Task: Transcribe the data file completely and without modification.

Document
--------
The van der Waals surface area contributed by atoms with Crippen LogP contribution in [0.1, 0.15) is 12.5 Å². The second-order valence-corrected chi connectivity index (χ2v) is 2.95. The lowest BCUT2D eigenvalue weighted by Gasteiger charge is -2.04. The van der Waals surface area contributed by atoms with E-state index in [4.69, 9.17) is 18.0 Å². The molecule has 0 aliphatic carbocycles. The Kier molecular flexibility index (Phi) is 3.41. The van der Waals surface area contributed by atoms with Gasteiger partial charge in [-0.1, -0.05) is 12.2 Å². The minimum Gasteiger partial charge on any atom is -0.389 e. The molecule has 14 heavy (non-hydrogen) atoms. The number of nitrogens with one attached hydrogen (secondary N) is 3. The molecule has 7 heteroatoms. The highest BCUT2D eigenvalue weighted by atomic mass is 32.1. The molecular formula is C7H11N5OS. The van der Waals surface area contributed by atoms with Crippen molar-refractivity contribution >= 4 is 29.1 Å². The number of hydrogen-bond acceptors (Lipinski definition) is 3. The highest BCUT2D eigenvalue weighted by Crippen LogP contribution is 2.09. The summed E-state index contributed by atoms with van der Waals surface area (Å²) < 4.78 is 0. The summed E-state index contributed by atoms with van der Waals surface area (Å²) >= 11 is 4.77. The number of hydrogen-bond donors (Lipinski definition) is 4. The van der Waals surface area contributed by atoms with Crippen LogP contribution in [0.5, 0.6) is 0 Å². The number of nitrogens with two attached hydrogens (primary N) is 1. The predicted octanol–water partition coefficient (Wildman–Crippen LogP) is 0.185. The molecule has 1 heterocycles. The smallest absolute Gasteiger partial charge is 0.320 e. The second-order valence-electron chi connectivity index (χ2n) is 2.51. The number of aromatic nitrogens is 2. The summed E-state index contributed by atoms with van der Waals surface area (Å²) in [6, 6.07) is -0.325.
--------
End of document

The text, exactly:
The van der Waals surface area contributed by atoms with Crippen LogP contribution in [0.1, 0.15) is 12.5 Å². The second-order valence-corrected chi connectivity index (χ2v) is 2.95. The lowest BCUT2D eigenvalue weighted by Gasteiger charge is -2.04. The van der Waals surface area contributed by atoms with E-state index in [4.69, 9.17) is 18.0 Å². The molecule has 0 aliphatic carbocycles. The Kier molecular flexibility index (Phi) is 3.41. The van der Waals surface area contributed by atoms with Gasteiger partial charge in [-0.1, -0.05) is 12.2 Å². The minimum Gasteiger partial charge on any atom is -0.389 e. The molecule has 14 heavy (non-hydrogen) atoms. The number of nitrogens with one attached hydrogen (secondary N) is 3. The molecule has 7 heteroatoms. The highest BCUT2D eigenvalue weighted by atomic mass is 32.1. The molecular formula is C7H11N5OS. The van der Waals surface area contributed by atoms with Crippen molar-refractivity contribution >= 4 is 29.1 Å². The number of hydrogen-bond acceptors (Lipinski definition) is 3. The highest BCUT2D eigenvalue weighted by Crippen LogP contribution is 2.09. The summed E-state index contributed by atoms with van der Waals surface area (Å²) < 4.78 is 0. The summed E-state index contributed by atoms with van der Waals surface area (Å²) >= 11 is 4.77. The number of hydrogen-bond donors (Lipinski definition) is 4. The van der Waals surface area contributed by atoms with Crippen LogP contribution in [0.5, 0.6) is 0 Å². The number of nitrogens with two attached hydrogens (primary N) is 1. The predicted octanol–water partition coefficient (Wildman–Crippen LogP) is 0.185. The molecule has 1 heterocycles. The smallest absolute Gasteiger partial charge is 0.320 e. The second-order valence-electron chi connectivity index (χ2n) is 2.51. The number of aromatic nitrogens is 2. The summed E-state index contributed by atoms with van der Waals surface area (Å²) in [6, 6.07) is -0.325.